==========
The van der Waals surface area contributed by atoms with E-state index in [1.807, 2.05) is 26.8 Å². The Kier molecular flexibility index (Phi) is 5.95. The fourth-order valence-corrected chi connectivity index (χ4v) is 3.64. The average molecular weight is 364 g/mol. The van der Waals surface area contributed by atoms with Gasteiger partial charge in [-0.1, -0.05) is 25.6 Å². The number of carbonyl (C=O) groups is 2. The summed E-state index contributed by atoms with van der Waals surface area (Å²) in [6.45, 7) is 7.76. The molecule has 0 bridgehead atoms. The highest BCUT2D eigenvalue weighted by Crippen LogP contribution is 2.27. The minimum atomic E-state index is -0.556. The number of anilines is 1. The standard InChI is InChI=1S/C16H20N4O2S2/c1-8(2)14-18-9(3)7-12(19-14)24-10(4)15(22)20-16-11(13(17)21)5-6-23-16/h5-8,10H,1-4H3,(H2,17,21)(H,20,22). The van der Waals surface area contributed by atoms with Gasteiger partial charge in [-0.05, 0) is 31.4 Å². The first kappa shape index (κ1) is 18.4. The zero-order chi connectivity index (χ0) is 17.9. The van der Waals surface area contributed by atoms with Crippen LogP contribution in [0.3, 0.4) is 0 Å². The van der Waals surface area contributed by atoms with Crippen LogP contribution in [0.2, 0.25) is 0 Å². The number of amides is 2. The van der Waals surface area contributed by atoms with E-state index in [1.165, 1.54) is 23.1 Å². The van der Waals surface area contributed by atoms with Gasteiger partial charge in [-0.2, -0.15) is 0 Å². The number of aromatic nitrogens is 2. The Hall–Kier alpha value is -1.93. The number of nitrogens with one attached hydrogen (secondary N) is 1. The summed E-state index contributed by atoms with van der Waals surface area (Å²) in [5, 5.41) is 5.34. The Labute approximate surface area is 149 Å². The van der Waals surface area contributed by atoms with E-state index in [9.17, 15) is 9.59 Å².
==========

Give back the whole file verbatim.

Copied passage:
The van der Waals surface area contributed by atoms with E-state index in [1.807, 2.05) is 26.8 Å². The Kier molecular flexibility index (Phi) is 5.95. The fourth-order valence-corrected chi connectivity index (χ4v) is 3.64. The average molecular weight is 364 g/mol. The van der Waals surface area contributed by atoms with Gasteiger partial charge in [-0.1, -0.05) is 25.6 Å². The number of carbonyl (C=O) groups is 2. The summed E-state index contributed by atoms with van der Waals surface area (Å²) in [6.45, 7) is 7.76. The molecule has 0 bridgehead atoms. The highest BCUT2D eigenvalue weighted by Crippen LogP contribution is 2.27. The minimum atomic E-state index is -0.556. The number of anilines is 1. The standard InChI is InChI=1S/C16H20N4O2S2/c1-8(2)14-18-9(3)7-12(19-14)24-10(4)15(22)20-16-11(13(17)21)5-6-23-16/h5-8,10H,1-4H3,(H2,17,21)(H,20,22). The van der Waals surface area contributed by atoms with Gasteiger partial charge in [-0.05, 0) is 31.4 Å². The first kappa shape index (κ1) is 18.4. The zero-order chi connectivity index (χ0) is 17.9. The van der Waals surface area contributed by atoms with Crippen LogP contribution in [0.3, 0.4) is 0 Å². The van der Waals surface area contributed by atoms with Crippen LogP contribution in [0.2, 0.25) is 0 Å². The number of amides is 2. The van der Waals surface area contributed by atoms with E-state index in [1.165, 1.54) is 23.1 Å². The van der Waals surface area contributed by atoms with Gasteiger partial charge in [-0.2, -0.15) is 0 Å². The number of aromatic nitrogens is 2. The Hall–Kier alpha value is -1.93. The number of nitrogens with one attached hydrogen (secondary N) is 1. The summed E-state index contributed by atoms with van der Waals surface area (Å²) in [5, 5.41) is 5.34. The Labute approximate surface area is 149 Å². The van der Waals surface area contributed by atoms with E-state index in [9.17, 15) is 9.59 Å².